How To Solve Carla's Challenge of Anxiety?
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Carla currently feels as though she can never sleep due to her anxiety, and she just spent the whole night awake and working on her computer. She feels as though the moment she leaves the computer her anxiety will return, and so she avoids going to sleep even though she feels physically and mentally exhausted. For her, even 30-min of sleep is better than no sleep at all, and the problem for her is that she experiences anxiety even while sleeping, and especially when she sleeps alone. She is now beginning to think that her anxiety could be a serious disability, but she is concerned that government disability payments will not provide her with enough income to survive, so she feels that she cannot take that route.
Anxiety and Academics
Carla feels intense anxiety surrounding her school work, and she is constantly focused upon how steep the grading curve is in her class – An 80% or 90% is still considered to be an “F” in her Nursing program, and although she believes that she could study enough to pass just about any exam, her biggest fear in class is focused upon papers. She remembers that during her first year undergraduate coursework she would avoid writing papers and would compensate by taking classes or performing well on assignments that did not require the completion of an essay. Although she knows how to write a paper, she is terrified of the consequences of sharing any of her work with her professors. She stays up all night thinking about her college assignments, which strongly trigger her all-night anxiety attacks, and she stays awake in bed all night thinking about them. Again, and Again, and Again. Carla’s view is that “People may offer you their hand and try to reassure you but it does not help.”
A Need for Understanding
Carla feels that her instructors never understand her experience and just send her to a writing advisor in order to assist with the essays, but she knows that this is not the solution. Furthermore, she strongly and emphatically believes that any attempt to begin a paper will result in her working on the project for double the time allotted, and the lateness would impact her grade – This contributes to her self-described procrastination behavior. The intensely negative predictions about the future have resulted in a behavior in which she avoids her work, which impacts her performance on that work - As a result, she feels irresponsible. Carla feels that most people do not understand her anxiety problems, and she would rather say that she is sick than explain her problem, which she believes that nobody will actually understand.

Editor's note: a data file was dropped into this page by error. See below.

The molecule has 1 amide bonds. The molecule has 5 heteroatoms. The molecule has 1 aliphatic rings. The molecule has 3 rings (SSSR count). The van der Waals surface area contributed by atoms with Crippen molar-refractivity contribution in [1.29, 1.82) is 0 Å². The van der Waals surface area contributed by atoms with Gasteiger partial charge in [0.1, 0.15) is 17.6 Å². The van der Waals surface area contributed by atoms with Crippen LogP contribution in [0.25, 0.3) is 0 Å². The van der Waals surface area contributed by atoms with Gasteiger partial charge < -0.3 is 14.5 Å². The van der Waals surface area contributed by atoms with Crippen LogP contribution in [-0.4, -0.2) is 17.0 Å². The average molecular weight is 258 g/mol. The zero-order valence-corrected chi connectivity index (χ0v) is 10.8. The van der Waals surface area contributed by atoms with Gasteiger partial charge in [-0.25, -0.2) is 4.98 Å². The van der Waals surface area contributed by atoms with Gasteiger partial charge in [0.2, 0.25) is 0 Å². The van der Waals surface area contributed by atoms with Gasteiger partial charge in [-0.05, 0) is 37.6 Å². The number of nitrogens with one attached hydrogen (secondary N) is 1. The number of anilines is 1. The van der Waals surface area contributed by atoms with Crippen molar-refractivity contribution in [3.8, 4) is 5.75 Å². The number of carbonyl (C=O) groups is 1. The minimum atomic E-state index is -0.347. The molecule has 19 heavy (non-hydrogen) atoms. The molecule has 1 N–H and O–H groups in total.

In fact, the most painful of Carla’s memories includes those where her teachers and caretakers misunderstood her pain and made an inaccurate character assessment that she was lazy. She thought that perhaps she had dyslexia, but the tests came up negative, and so she continued looking for an explanation. She remembers that she has battled anxiety since her childhood and that her early life experiences have contributed to her present state of mind, where “Growing up as a child, I never had the safety and security that is necessary for a child to grow into a secure adult”. Carla both loved her mother deeply and couldn’t fully trust her, because her mother physically abused her as a child as a result of old cultural norms in the area.
The Potential Causes
She has a fairly strong understanding of why she is in her current state as she explains that “Almost all of the time I feel like I have no safety. I feel like I am here but I have to be so careful. I feel like I am 12. I feel like I have to space out on the computer, or the games on my PDA, or by constantly having something to do, just to get through life. I feel like I have no protection. Even being with him [her boyfriend] is delicate. I feel I have to be careful in what I say or do or he will get mad and leave. I always feel that way; that people will leave. I used to push people to test them and see if they would leave, and they always did. I stopped pushing, and even told people what I needed. Perhaps if I am very good then they would stay. So I bend and make accommodations and tolerate things and sacrifice things that I want and still it never seems to be enough.
My therapist wants me to realize that I am the adult now. But how can I when I still feel like 12?”
What is Carla to do?
Take a look around the site, and see if you can assemble a strategy for Carla - What have you done in the past to resolve your challenges? What have others done in the past to resolve their challenges? What is your strategy for addressing Carla's challenge? How certain are you that this strategy will work?
The subject of this story has been referred to as “Carla” for the sake of anonymity. Carla’s original story can be found at the following link: http://www.experienceproject.com/stories/Have-Anxiety-Attacks/1495960
- Anonymous Contributor